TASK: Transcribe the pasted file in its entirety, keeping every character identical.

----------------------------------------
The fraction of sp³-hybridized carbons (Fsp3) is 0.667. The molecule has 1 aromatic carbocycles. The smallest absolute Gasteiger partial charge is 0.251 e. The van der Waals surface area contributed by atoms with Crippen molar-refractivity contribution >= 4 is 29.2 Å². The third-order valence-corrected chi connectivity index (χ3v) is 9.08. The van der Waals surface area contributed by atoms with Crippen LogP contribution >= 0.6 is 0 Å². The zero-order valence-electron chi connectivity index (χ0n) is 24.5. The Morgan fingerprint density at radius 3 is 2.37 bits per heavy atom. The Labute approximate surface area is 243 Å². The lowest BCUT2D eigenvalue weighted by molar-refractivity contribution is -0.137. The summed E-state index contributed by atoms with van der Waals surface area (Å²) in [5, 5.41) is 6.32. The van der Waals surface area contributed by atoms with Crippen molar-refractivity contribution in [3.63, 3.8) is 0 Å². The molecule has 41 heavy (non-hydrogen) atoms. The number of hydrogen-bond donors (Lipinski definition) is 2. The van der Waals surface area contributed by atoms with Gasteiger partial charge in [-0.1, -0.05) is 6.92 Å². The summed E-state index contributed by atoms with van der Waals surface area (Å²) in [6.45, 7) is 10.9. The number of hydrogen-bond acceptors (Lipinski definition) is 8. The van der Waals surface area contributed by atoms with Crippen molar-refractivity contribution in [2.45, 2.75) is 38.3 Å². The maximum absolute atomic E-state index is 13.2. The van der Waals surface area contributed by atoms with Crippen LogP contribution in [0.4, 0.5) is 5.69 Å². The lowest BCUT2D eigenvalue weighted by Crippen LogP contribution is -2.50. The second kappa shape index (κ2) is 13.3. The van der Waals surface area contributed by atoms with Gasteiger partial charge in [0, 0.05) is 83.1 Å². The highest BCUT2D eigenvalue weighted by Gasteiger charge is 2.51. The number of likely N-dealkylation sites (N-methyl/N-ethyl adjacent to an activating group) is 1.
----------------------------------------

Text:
The fraction of sp³-hybridized carbons (Fsp3) is 0.667. The molecule has 1 aromatic carbocycles. The smallest absolute Gasteiger partial charge is 0.251 e. The van der Waals surface area contributed by atoms with Crippen molar-refractivity contribution >= 4 is 29.2 Å². The third-order valence-corrected chi connectivity index (χ3v) is 9.08. The van der Waals surface area contributed by atoms with Crippen LogP contribution >= 0.6 is 0 Å². The zero-order valence-electron chi connectivity index (χ0n) is 24.5. The Morgan fingerprint density at radius 3 is 2.37 bits per heavy atom. The Labute approximate surface area is 243 Å². The lowest BCUT2D eigenvalue weighted by molar-refractivity contribution is -0.137. The summed E-state index contributed by atoms with van der Waals surface area (Å²) in [5, 5.41) is 6.32. The van der Waals surface area contributed by atoms with Crippen molar-refractivity contribution in [3.63, 3.8) is 0 Å². The molecule has 41 heavy (non-hydrogen) atoms. The number of hydrogen-bond donors (Lipinski definition) is 2. The van der Waals surface area contributed by atoms with Gasteiger partial charge in [-0.1, -0.05) is 6.92 Å². The summed E-state index contributed by atoms with van der Waals surface area (Å²) in [6.45, 7) is 10.9. The number of hydrogen-bond acceptors (Lipinski definition) is 8. The van der Waals surface area contributed by atoms with Crippen molar-refractivity contribution in [2.45, 2.75) is 38.3 Å². The maximum absolute atomic E-state index is 13.2. The van der Waals surface area contributed by atoms with Crippen LogP contribution in [0.4, 0.5) is 5.69 Å². The lowest BCUT2D eigenvalue weighted by Crippen LogP contribution is -2.50. The second kappa shape index (κ2) is 13.3. The van der Waals surface area contributed by atoms with Gasteiger partial charge in [0, 0.05) is 83.1 Å². The highest BCUT2D eigenvalue weighted by Gasteiger charge is 2.51. The number of likely N-dealkylation sites (N-methyl/N-ethyl adjacent to an activating group) is 1.